The 2017 Grenfell disaster that tragically killed 72 people when its facade burst into flames highlighted the fact that there was a lack of information around the safety standards and the safety of the material used in its construction. Simply put, had full information regarding the cladding used in the construction of the building been available, contractors would have known that it had failed many safety tests in previous years.
Or should the question be whether the contractors should have known?
Dame Judith Hackitt, Chair of the Government's review of building regulations undertaken in response to the disaster certainly thinks so, stating that “There needs to be a golden thread for all complex and high-risk building projects so that the original design intent is preserved and recorded, and any changes go through a formal review process involving people who are competent and who understand the key features of the design."
But herein lies the problem. Getting access to the much-needed quality assurance documentation to ensure that materials used in construction are safe and comply with the latest regulatory standards is, at the best of times, a cumbersome and challenging process.
It often involves many hours searching through documents and filing cabinets to find the required information - exacerbated by the fact that there has been a severe lack of digitisation in this area. Obtaining documentation manually has become almost impossible.
Fortunately, there is a solution. And a good one. Blockchain technology can provide an effective means of digitising quality assurance documentation, whilst providing the necessary transparency contractors and regulators need to ensure that the materials used in the construction of modern buildings are safe.
Blockchain is one of the most disruptive technologies we’ve experienced in recent years. Although it is often associated with cryptocurrencies like Bitcoin and Ethereum, it is its ability to store vast amounts of data and provide full transparency while being completely immutable that shows the most promise, especially when used for financial transactions.
But now, the question is, can this distributed ledger technology provide the same benefits in the construction industry? In other words, can it improve the execution of construction projects that often involve large teams of contractors and subcontractors and a multitude of building codes, standards, and safety regulations?
The simple answer is yes.
For one, it can introduce transparency and accountability - and therefore trust - to the construction process. For example, firms can use blockchain-enabled software to track materials and testing and check results against a database of building codes, standards, and safety regulations.
Not only will this eliminate manual labour in respect of sourcing these documents, and, by implication, streamline the process, but it will also ensure the safety of buildings and prevent future disatsers.
In the aftermath of the Grenfell disaster, there was a significant increase in insurance policies for the construction industry. Understandably, these policies come at a great expense for construction firms - but blockchain technology has the potential to decrease costs through its ability to allow construction firms to prove the quality of their materials along with their safety certifications.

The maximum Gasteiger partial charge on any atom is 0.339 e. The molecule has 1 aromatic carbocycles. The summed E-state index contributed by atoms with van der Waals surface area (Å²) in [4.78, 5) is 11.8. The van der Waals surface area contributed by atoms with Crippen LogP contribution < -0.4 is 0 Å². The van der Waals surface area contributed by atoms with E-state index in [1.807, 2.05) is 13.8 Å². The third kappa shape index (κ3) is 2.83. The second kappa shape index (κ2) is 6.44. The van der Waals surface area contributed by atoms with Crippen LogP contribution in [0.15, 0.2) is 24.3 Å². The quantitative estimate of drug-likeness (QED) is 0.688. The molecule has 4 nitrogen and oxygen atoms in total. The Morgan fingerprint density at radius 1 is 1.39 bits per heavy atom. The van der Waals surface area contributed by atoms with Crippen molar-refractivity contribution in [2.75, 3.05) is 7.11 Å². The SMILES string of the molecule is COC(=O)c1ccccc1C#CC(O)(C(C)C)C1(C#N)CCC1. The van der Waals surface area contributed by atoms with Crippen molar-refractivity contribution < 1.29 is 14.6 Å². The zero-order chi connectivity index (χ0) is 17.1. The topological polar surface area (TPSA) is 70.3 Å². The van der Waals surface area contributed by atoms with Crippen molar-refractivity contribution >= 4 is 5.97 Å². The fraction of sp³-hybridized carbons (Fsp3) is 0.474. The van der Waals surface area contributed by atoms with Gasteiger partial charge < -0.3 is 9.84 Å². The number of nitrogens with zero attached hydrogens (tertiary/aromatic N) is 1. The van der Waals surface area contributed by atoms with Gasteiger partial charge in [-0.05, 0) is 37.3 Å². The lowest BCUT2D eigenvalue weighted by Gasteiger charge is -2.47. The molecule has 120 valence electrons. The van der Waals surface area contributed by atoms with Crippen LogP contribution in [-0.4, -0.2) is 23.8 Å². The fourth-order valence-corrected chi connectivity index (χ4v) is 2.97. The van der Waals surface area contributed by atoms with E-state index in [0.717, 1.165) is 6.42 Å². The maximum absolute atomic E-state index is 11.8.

In fact, blockchain’s benefits could extend to the period prior to installation. It can, for instance, provide full supply chain transparency which, in turn, allows construction firms to establish exactly where specific materials are sourced from, who they are produced by, and whether they are safe for use in the construction of a project.
Digital transformation has been on the road map for many companies in recent years. It’s easy to see why, considering it can improve their efficiency, productivity, and performance. Although the construction industry has been slow to adopt new technologies, many construction firms believe that it is now a priority.
So, as part of the race to digital transformation, construction firms that implement blockchain technologies will not only benefit from an improved capability in quality assurance, certificate management, and an increase in safety performance - they will also benefit from having a competitive advantage.
This is where Finboot and our product MARCO comes in. Building on top of the blockchain infrastructure of various frameworks like Ethereum or Hyper Ledger Fabric, MARCO allows companies to implement blockchain technologies in their value, logistics, and supply chains.
To introduce sector specific expertise, Finboot is collaborating with Invennt, the leading management consultancy for construction and the built environment to develop a solution that ensures that materials used in construction are safe and comply with the latest regulatory standards . The concept, known as BuildBlox, will be the first rules-based construction management middleware built specifically for contractors, engineers, quantity surveyors, architects and clients.
To find out more about MARCO and its benefits for construction firms, visit Finboot for more details.